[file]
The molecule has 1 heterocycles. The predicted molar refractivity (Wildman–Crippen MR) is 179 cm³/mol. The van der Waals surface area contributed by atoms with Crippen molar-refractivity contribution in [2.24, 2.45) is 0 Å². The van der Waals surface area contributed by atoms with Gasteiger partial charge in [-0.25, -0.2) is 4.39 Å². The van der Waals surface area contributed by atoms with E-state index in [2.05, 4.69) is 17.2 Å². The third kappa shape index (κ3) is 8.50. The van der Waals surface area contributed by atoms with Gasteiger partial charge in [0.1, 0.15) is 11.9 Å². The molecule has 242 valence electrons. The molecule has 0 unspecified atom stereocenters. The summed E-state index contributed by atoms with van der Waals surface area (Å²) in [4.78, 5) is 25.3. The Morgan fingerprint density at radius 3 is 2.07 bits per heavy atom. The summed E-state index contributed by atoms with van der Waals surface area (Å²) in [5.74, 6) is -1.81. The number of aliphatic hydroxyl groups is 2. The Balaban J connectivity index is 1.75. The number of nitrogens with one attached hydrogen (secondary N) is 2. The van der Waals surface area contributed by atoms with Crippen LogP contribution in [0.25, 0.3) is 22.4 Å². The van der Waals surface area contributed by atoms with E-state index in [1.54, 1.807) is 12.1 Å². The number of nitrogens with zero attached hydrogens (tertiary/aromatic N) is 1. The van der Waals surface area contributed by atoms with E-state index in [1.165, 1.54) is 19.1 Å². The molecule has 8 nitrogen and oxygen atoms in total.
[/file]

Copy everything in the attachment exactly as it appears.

The molecule has 1 heterocycles. The predicted molar refractivity (Wildman–Crippen MR) is 179 cm³/mol. The van der Waals surface area contributed by atoms with Crippen molar-refractivity contribution in [2.24, 2.45) is 0 Å². The van der Waals surface area contributed by atoms with Gasteiger partial charge in [-0.25, -0.2) is 4.39 Å². The van der Waals surface area contributed by atoms with E-state index in [2.05, 4.69) is 17.2 Å². The third kappa shape index (κ3) is 8.50. The van der Waals surface area contributed by atoms with Gasteiger partial charge in [0.1, 0.15) is 11.9 Å². The molecule has 242 valence electrons. The molecule has 0 unspecified atom stereocenters. The summed E-state index contributed by atoms with van der Waals surface area (Å²) in [4.78, 5) is 25.3. The Morgan fingerprint density at radius 3 is 2.07 bits per heavy atom. The summed E-state index contributed by atoms with van der Waals surface area (Å²) in [5.74, 6) is -1.81. The number of aliphatic hydroxyl groups is 2. The Balaban J connectivity index is 1.75. The number of nitrogens with one attached hydrogen (secondary N) is 2. The van der Waals surface area contributed by atoms with Crippen LogP contribution in [0.25, 0.3) is 22.4 Å². The van der Waals surface area contributed by atoms with E-state index in [1.54, 1.807) is 12.1 Å². The number of nitrogens with zero attached hydrogens (tertiary/aromatic N) is 1. The van der Waals surface area contributed by atoms with E-state index in [1.165, 1.54) is 19.1 Å². The molecule has 8 nitrogen and oxygen atoms in total.